A lawsuit filed by the president of a conservative policy organization says the North Carolina Constitution requires payments from a 2000 agreement between pork producer Smithfield Foods Inc. and the North Carolina Department of Justice go to public schools instead of being used by the attorney general to award discretionary grants.
Civitas Institute President Francis De Luca, claiming standing as a state taxpayer, filed a lawsuit Oct. 18 against Roy Cooper in his capacity as the attorney general of North Carolina. De Luca is seeking to have Cooper recover the awards made within the last three years, redirect those funds for the benefit of public schools, and direct all future payments from Smithfield Foods to public schools. De Luca told Carolina Journal that Cooper is operating a “slush fund.”
“This lawsuit is about the constitution and previous court decisions which say these types of settlements must go to public education,” De Luca said. “The A.G. does not have the authority to divert these monies from education into a slush fund to give out to favored political entities.”
De Luca’s attorney, Paul “Skip” Stam, told CJ that since the suit is against Cooper in his official capacity, the rules of civil procedure mandate that his successor automatically will become the defendant. Since Cooper is not seeking another term and instead is running for governor against incumbent Republican Pat McCrory, the winner of the Nov. 8 general election for attorney general — either Republican Buck Newton or Democrat Josh Stein — will become the defendant.
The Smithfield Agreement was the result of then-Attorney General Mike Easley’s concern about environmental pollution related to hog farming. After hog waste lagoons overflowed into North Carolina rivers in 1999 as a result of Hurricane Floyd, Easley began discussions with Smithfield, Va.-based Smithfield Foods, the nation’s largest hog processor. The company has slaughterhouses in North Carolina processing its own hogs and those raised by contract producers. Easley also was running for governor in 2000. The agreement was signed in July 2000 by Easley, Smithfield Foods, and five of its subsidiaries.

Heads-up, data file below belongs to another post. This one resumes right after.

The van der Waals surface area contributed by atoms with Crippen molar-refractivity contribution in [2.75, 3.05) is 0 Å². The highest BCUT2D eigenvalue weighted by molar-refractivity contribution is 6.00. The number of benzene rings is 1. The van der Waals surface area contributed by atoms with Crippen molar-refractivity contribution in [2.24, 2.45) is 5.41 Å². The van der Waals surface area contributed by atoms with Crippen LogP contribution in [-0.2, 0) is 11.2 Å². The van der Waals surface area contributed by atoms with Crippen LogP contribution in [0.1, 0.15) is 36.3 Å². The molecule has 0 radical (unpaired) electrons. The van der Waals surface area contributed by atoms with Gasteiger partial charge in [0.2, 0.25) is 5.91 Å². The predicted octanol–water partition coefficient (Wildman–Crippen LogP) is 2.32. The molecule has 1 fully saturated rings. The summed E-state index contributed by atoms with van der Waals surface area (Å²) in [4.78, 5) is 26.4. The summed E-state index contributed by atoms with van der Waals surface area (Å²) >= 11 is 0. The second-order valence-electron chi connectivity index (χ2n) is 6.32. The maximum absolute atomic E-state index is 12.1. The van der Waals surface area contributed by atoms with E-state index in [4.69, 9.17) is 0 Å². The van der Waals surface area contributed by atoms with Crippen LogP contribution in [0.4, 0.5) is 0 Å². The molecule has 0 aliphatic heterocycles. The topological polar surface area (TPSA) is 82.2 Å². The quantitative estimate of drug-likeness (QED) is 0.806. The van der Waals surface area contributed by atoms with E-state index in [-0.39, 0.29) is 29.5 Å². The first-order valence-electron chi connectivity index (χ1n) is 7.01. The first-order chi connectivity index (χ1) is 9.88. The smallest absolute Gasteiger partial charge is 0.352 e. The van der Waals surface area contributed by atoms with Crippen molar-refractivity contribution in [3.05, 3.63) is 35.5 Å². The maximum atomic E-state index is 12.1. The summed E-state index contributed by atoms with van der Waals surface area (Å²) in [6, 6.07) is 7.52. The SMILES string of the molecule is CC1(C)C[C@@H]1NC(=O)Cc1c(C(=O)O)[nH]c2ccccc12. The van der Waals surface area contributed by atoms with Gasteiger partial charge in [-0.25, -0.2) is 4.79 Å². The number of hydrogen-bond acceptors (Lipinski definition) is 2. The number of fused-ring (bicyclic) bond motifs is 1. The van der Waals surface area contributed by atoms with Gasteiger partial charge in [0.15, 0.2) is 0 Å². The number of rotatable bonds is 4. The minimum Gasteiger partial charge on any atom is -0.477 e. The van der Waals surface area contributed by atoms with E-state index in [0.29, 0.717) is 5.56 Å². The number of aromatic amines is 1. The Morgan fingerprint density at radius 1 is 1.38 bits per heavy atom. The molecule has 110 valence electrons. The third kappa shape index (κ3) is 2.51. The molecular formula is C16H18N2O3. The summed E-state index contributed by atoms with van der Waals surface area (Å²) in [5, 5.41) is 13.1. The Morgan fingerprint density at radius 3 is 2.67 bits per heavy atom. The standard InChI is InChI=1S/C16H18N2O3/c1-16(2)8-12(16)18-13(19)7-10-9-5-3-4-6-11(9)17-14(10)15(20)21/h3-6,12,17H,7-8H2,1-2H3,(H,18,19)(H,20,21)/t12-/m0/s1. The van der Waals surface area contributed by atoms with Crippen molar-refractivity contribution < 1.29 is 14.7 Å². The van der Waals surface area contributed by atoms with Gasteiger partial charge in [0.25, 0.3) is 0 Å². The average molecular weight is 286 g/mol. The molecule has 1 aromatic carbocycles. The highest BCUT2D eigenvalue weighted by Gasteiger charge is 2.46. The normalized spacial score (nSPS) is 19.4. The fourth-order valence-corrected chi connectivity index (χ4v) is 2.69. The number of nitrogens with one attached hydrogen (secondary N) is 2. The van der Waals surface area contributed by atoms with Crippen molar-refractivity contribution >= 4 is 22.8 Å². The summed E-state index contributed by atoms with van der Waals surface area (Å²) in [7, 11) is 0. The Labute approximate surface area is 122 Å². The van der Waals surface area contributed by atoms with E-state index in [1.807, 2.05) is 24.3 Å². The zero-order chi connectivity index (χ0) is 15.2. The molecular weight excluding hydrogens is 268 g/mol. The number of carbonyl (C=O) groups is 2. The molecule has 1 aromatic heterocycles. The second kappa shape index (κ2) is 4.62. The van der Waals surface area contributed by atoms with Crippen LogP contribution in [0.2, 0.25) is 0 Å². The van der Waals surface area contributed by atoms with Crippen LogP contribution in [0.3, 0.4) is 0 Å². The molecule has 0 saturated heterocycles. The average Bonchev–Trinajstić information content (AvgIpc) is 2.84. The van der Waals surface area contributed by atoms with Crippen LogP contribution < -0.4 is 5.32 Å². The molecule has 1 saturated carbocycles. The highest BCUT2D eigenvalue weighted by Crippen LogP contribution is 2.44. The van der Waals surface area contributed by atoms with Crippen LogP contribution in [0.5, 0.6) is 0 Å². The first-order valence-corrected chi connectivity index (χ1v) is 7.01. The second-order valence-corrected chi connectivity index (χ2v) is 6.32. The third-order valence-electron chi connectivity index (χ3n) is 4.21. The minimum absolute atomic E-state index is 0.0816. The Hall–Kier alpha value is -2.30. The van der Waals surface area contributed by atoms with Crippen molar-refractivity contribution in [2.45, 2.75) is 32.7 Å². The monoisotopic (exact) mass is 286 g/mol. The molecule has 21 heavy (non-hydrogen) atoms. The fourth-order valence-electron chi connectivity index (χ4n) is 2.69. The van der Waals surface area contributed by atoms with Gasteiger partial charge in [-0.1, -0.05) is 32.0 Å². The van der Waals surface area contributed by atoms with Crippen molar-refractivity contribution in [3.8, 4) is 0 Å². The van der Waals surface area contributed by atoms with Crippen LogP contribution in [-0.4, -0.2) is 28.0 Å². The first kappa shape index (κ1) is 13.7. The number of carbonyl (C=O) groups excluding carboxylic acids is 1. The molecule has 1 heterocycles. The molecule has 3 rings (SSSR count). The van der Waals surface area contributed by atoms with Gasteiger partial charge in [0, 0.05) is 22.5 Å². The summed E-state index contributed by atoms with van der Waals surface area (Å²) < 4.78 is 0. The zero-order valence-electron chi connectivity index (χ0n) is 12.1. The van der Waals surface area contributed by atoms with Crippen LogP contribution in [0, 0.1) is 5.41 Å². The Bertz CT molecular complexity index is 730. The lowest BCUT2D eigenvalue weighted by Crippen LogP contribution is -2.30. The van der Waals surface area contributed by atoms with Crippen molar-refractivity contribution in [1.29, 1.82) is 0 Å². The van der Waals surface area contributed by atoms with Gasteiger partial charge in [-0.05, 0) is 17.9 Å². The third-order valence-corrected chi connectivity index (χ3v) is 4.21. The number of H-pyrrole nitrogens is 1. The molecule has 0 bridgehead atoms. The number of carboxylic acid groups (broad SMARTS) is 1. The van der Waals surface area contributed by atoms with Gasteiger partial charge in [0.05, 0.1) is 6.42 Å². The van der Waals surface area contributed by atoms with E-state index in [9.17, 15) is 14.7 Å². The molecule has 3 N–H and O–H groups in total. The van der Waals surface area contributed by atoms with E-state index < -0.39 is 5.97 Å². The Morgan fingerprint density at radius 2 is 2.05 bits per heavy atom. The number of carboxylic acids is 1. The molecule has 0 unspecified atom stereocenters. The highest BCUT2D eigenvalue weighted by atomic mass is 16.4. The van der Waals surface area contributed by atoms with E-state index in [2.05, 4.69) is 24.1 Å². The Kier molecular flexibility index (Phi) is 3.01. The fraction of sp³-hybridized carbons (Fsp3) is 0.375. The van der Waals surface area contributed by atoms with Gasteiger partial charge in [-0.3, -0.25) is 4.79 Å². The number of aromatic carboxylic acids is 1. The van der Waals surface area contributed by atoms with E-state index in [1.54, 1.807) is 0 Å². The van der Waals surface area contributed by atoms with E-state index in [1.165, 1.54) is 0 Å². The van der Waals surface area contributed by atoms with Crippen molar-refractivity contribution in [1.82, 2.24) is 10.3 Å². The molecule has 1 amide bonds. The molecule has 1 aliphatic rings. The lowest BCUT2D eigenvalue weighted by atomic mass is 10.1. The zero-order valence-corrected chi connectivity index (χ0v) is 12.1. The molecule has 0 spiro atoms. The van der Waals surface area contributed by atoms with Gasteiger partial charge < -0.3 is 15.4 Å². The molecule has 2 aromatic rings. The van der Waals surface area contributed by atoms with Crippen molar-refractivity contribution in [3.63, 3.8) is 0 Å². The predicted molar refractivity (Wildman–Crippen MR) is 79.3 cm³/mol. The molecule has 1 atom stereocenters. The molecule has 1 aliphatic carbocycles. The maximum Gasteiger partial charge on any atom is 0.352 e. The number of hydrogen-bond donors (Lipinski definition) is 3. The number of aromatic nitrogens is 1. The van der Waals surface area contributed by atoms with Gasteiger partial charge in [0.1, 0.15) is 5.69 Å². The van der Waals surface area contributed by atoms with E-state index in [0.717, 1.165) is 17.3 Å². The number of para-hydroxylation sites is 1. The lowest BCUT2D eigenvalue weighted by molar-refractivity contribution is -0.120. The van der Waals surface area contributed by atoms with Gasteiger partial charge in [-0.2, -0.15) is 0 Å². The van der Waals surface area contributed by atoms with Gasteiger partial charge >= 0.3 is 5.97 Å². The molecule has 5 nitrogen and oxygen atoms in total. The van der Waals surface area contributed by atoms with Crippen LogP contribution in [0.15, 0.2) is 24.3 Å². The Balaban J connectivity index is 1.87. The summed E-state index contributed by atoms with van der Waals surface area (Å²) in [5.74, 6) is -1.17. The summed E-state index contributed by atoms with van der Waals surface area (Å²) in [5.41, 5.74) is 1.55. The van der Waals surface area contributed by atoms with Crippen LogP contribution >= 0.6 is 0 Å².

It called for Smithfield to pay $15 million to North Carolina State University to identify and develop waste-handling technologies that were better than the common practice of directing waste to lagoons and spraying it on fields after the waste is deemed safe and weather conditions are favorable.
The agreement also called for Smithfield to pay up to $2 million annually for 25 years to “Environmental Enhancement Projects” designated by the attorney general without defining how projects would qualify for funding or which projects were considered high priorities. Cooper was elected attorney general in 2000. He took office in 2001 and has been awarding the grants every year since the program began.
Even though the agreement states, “the companies have entered into this binding agreement freely,” the threat of a lawsuit always was looming, and at times news organizations reported that the state had filed a lawsuit. For instance, ABC television affiliate WLOS in Asheville opened a report about the settlement stating, “Smithfield Foods, the world’s largest pork producer, reached a settlement in an environmental protection lawsuit filed by the State of North Carolina in 2000, in which it agreed to pay the state $50 million over 25 years to improve the environment.”
According to Cooper’s office, he has awarded more than $27 million to more than 100 recipients through the Environmental Enhancement Grants Program. The Smithfield Agreement states: “The funds will be paid to such organizations or trusts as the attorney general will designate. The funds will be used to enhance the environment of the state, including eastern North Carolina, to obtain environmental easements, construct or maintain wetlands and such other environmental purposes, as the attorney general deems appropriate.”
The lawsuit contends that the North Carolina Constitution requires that settlement funds go to the state’s public schools, and that a 2005 North Carolina Supreme Court decision clarified the issue. That Supreme Court decision set a three-year statute of limitations for seeking recovery of funds. The De Luca lawsuit asks the court to require Cooper to recover the grant funds awarded in 2014, 2015, and 2016.
Cooper’s office disputes the claims made in the lawsuit. “The Smithfield settlement includes no fines, forfeitures, or penalties, and the payments are not made to our office or the state,” Cooper’s spokeswoman, Noelle Talley, told CJ.
The Smithfield Agreement does not address exactly who receives the annual $2 million payments from Smithfield. Documents supplied by Talley to CJ indicate that PNC Bank is the trustee; the bank presumably collects and deposits the money from Smithfield and writes checks to the grantees when Cooper says so.